Monday, October 18, 2010

[Review] Dark House

Three little girls approach the front gate of the Darrode house, a spooky place where the "weird kids" live. One of the girls explains that they're just foster kids and decides to enter the house to prove there's absolutely nothing to be afraid of. But to her surprise, what she finds inside is the site of a massacre; kids strewn about in each of the rooms in a big bloody mess and the foster mother, Mrs. Darrode, with her arm shredding in a garbage disposal.

Cut to present day and 21 year old Claire Thompson (Meghan Ory) is struggling with the memories of that awful night, something therapy and medication can't seem to help. But when her college acting class is given the well-paid opportunity to work in the Darrode house, now a flashy haunted house attraction run by kooky Walston Ray (Jeffrey Combs), Claire is quick to accept, seeing this as the perfect way to finally face her fears.

Once inside, Claire and the handful of other students are given a very short tour and informed that all the spooky characters found throughout the house are actually computer generated holographic images. Courtesy of the latest technology, these holograms appear as real as can be, and courtesy of Mrs. Darrode, they're about to become deadly!!!

(cue scary music)

In a cheesy sequence that makes no sense, Mrs. Darrode's spirit somehow manages to enter into the computer system like a virus and take control of the holographic characters, turning them from realistic to downright real. And from there on out, no time is wasted in starting up another massacre.

Haunted house attractions are—let's face it—not very scary. Most of the time they're pretty corny and unconvincing but they still somehow never manage to fail at charming the crap out of the little Halloween-loving kid that we all are deep down. Dark House tries and almost succeeds at capturing that same charm, but ultimately falls flat with a cheap and awkward looking set and an atmosphere that's all wrong; Halloween is no where to be felt in this house, and considering the house itself seems to be the main character, this is a major flaw. Once Mrs. Darrode takes over the system and turns it into a real haunted house, the phony atmopshere continues on the same path when it should have obviously made a big change.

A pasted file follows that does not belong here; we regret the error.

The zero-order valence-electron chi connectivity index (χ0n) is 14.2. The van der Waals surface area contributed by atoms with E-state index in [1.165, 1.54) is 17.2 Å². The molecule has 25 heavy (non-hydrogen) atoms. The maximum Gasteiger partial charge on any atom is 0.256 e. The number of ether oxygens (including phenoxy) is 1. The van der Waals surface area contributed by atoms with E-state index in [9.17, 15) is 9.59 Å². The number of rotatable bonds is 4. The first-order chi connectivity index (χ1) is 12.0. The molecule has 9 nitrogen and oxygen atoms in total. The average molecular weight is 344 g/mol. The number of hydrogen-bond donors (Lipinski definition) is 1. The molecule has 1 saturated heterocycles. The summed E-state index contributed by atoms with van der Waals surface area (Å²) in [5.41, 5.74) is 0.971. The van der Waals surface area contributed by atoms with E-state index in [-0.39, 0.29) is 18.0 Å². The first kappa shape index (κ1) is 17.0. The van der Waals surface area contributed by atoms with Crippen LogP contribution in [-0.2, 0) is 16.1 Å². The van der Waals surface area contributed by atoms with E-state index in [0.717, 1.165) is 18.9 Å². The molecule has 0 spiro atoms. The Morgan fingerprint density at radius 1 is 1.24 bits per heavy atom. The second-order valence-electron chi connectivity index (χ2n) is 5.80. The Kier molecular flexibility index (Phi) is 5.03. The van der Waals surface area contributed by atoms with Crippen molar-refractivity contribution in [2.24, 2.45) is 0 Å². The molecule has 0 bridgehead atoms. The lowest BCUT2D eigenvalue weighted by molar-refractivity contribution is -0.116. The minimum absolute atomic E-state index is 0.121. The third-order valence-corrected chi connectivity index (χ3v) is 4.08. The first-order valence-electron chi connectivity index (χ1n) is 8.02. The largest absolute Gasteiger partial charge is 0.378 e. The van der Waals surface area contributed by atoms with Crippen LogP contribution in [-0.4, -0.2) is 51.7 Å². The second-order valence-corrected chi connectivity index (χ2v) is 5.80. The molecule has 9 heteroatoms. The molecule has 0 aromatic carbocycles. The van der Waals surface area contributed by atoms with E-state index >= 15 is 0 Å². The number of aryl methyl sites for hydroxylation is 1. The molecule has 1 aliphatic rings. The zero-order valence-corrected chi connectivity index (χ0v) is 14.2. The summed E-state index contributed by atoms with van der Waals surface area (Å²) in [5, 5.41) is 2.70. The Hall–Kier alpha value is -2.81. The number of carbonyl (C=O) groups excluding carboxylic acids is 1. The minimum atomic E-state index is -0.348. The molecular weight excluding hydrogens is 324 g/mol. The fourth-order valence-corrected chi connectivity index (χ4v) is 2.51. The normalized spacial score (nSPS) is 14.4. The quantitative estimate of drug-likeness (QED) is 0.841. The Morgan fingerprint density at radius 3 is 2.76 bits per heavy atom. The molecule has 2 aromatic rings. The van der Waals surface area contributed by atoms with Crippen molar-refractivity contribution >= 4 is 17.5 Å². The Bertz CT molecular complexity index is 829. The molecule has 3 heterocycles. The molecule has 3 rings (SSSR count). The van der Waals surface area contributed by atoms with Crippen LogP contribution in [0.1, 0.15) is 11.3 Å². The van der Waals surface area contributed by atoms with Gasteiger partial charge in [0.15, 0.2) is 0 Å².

While watching Dark House, I found myself reminded of the House On Haunted Hill remake. That film revolved around another kooky tycoon, known for his scary theme parks, who invites a group of strangers into a haunted house with the offer of one million dollars each if they survive through the night. While it really wasn't all that great of a horror film, it certainly knew what it wanted to be and accomplished it; it was an over-the-top nod to haunted house attractions and films and it worked because it seemed very self-aware. Dark House, on the other hand, lacks this awareness and comes across as too silly as a result.

Written and directed by Darrin Scott, writer of the horror anthology classic, Tales From The Hood, Dark House is quite the disappointment in comparison. But it is a low-budget b-movie after all, and with the always pleasurable presence of Jeffrey combs and some passable acting and special effects (the very little CGI used looked fairly well done and all of the ghosts, thankfully, are portrayed by real people, so there's no Syfy Channel crap to be seen here), I can't quite say that it's a total failure.

Dark House is a very light, easily digestible romp that makes me feel bad for being too hard on it, but in the end, it just can't quite hold up. I know it will find an audience out there somewhere, but for the general horror fan, I'm going to have to say this ├╝ber-corny house is not worth a visit.


No comments: